Google is already using artificial intelligence to study floods, famine, and whales. Now, the Web giant wants to use AI in other ways that could benefit society.

As part of a $25 million AI Impact Challenge, announced Monday, Google is seeking proposals from nonprofits, academics, and social enterprises around the world on how they could use AI to solve social, humanitarian, and environmental problems. Selected organizations will receive grant funding, as well as coaching from Google's AI experts to bring their ideas to fruition.

"We're looking for projects across a range of social impact domains and levels of technical expertise, from organizations that are experienced in AI to those with an idea for how they could be putting their data to better use," Google wrote.

Google is accepting applications until Jan. 22. After that, the company will review the proposals alongside a panel of computer science and social experts and announce grant recipients next spring.

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To help organizations understand how they may be able to leverage AI to further their missions, Google has created this guide, which offers an overview of the technology and how it's being used to solve problems today. The search giant recommends starting with the Introduction to Machine Learning Problem Framing course if you're new to AI.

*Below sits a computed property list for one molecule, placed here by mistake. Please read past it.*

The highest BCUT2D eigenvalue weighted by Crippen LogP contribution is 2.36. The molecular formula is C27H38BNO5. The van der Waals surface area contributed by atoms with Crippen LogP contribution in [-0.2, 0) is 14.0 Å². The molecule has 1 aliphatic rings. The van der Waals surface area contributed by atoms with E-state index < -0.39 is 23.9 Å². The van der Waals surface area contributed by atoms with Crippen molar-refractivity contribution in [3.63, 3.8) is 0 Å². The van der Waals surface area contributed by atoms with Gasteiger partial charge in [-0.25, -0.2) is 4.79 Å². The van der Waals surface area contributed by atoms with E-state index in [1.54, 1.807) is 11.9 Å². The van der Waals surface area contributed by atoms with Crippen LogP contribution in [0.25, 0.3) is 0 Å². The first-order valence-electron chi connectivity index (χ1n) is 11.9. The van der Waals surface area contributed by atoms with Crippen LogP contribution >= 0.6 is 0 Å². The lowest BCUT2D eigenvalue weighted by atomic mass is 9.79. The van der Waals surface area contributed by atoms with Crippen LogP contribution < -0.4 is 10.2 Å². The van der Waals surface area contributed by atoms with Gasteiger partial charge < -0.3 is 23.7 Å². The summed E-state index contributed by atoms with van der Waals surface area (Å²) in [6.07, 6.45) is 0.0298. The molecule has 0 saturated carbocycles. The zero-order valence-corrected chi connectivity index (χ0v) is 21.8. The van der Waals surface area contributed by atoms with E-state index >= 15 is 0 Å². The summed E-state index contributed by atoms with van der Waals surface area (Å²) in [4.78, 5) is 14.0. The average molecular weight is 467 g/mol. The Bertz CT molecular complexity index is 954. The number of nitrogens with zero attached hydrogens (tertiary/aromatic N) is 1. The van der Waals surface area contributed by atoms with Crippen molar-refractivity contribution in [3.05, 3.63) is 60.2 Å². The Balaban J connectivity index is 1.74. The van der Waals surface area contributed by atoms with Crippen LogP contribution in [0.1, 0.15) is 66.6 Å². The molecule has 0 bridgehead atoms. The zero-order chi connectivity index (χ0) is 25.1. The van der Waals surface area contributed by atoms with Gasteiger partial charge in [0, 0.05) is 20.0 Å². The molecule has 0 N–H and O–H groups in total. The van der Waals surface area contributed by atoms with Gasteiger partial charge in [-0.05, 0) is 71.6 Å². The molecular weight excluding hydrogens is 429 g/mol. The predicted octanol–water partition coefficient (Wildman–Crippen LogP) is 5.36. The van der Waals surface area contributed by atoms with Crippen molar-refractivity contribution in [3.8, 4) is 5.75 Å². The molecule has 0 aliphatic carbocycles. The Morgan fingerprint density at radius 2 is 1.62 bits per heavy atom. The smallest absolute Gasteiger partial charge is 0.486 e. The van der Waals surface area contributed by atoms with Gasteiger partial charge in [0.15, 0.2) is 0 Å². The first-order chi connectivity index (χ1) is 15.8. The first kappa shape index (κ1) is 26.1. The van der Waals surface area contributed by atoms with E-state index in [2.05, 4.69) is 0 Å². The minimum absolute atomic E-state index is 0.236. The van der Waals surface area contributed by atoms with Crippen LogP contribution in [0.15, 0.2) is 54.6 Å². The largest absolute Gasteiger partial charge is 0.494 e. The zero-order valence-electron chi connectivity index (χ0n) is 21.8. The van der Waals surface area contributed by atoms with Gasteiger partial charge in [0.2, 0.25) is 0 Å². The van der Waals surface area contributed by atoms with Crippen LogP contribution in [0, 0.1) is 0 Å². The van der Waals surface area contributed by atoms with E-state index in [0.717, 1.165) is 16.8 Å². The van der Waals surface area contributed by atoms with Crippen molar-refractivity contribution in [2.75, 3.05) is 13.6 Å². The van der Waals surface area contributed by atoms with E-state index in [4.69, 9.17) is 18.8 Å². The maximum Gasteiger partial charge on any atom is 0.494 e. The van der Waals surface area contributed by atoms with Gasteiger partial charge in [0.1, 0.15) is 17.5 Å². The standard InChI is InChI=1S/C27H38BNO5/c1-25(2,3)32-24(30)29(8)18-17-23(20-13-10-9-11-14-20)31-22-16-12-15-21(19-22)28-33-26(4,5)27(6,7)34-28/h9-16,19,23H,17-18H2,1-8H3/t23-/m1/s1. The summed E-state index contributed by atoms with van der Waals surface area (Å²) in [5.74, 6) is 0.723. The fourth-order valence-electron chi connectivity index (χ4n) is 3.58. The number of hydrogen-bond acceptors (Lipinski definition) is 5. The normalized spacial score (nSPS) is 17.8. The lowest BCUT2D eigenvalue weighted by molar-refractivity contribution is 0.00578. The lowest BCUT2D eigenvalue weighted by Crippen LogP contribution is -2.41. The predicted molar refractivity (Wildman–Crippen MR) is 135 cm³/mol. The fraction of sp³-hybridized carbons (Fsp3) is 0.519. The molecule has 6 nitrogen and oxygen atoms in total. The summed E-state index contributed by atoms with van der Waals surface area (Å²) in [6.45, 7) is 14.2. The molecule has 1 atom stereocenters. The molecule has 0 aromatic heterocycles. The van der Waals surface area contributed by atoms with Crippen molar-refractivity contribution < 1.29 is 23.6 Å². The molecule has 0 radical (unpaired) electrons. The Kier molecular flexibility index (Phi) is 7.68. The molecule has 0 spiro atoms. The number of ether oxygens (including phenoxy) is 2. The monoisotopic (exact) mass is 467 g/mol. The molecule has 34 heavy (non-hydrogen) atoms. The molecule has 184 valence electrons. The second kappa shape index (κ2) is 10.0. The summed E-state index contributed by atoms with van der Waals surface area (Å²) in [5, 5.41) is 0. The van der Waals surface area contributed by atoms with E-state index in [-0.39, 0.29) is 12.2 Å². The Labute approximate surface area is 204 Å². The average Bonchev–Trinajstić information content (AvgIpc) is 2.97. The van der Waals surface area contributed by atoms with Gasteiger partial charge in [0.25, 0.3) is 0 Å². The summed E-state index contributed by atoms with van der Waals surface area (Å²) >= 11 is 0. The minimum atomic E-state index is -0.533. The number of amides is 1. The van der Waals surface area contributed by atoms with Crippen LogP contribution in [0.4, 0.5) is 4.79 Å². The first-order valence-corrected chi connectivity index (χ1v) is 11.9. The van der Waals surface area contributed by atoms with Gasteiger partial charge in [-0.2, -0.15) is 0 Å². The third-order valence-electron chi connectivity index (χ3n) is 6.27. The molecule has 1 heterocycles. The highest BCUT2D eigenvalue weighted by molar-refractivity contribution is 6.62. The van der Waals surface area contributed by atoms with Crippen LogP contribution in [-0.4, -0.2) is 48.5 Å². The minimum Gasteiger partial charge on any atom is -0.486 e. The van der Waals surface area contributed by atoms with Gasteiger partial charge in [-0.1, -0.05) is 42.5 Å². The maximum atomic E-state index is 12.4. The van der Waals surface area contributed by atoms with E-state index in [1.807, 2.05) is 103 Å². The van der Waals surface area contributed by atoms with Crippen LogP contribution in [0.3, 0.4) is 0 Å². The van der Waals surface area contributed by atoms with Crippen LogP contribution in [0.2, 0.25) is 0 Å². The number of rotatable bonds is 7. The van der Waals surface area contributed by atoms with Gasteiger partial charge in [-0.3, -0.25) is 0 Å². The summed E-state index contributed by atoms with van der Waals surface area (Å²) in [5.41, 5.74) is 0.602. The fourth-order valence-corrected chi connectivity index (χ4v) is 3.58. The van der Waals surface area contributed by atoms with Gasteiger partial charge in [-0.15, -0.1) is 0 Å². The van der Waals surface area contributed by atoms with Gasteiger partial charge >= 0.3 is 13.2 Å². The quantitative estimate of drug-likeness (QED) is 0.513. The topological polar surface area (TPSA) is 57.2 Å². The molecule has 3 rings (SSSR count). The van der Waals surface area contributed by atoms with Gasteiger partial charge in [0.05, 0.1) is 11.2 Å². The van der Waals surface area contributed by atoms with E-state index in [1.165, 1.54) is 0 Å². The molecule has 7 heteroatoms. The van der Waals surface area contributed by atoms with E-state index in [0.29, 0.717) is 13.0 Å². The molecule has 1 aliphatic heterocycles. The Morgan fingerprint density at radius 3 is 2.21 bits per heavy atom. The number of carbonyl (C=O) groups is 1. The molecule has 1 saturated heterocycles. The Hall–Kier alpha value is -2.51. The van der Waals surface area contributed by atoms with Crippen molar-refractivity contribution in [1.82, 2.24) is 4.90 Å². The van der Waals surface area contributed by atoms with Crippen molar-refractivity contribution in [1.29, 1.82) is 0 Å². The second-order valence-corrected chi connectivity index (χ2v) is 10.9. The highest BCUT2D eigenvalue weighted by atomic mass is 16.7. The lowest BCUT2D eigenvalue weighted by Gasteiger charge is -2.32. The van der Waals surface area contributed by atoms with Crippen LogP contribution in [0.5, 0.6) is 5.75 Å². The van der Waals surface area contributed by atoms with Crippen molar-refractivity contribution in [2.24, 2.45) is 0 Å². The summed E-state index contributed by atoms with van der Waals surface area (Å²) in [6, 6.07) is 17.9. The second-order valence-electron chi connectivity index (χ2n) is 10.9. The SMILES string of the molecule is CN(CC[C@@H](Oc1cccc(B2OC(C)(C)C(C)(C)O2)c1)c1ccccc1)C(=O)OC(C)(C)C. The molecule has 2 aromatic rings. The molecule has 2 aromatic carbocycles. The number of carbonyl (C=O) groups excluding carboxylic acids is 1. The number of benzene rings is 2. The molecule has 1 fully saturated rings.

As part of one effort currently underway, Google is working with the National Oceanic and Atmospheric Administration to use AI to help monitor humpback whale populations. Since 2005, the NOAA has recorded more than 170,000 hours of underwater audio from 12 different sites in the Pacific Ocean, Google AI Product Manager Julie Cattiau wrote in a Monday blog post. Now, Google has trained a deep neural network to listen to those underwater recordings and pick out humpback whale songs.

"Now that we can find and identify humpback whales in recordings, it allows us to understand where they are and where they are going," Cattiau wrote. "This could … help directly protect whales by advising vessels to modify their routes when a lot of whales are present in a certain area."

Meanwhile, Google isn't the only company funding AI projects that benefit society. Just last month, Microsoft launched a $40 million, five-year program to help nongovernmental and humanitarian organizations use AI to address natural disasters, famine, and other crises.

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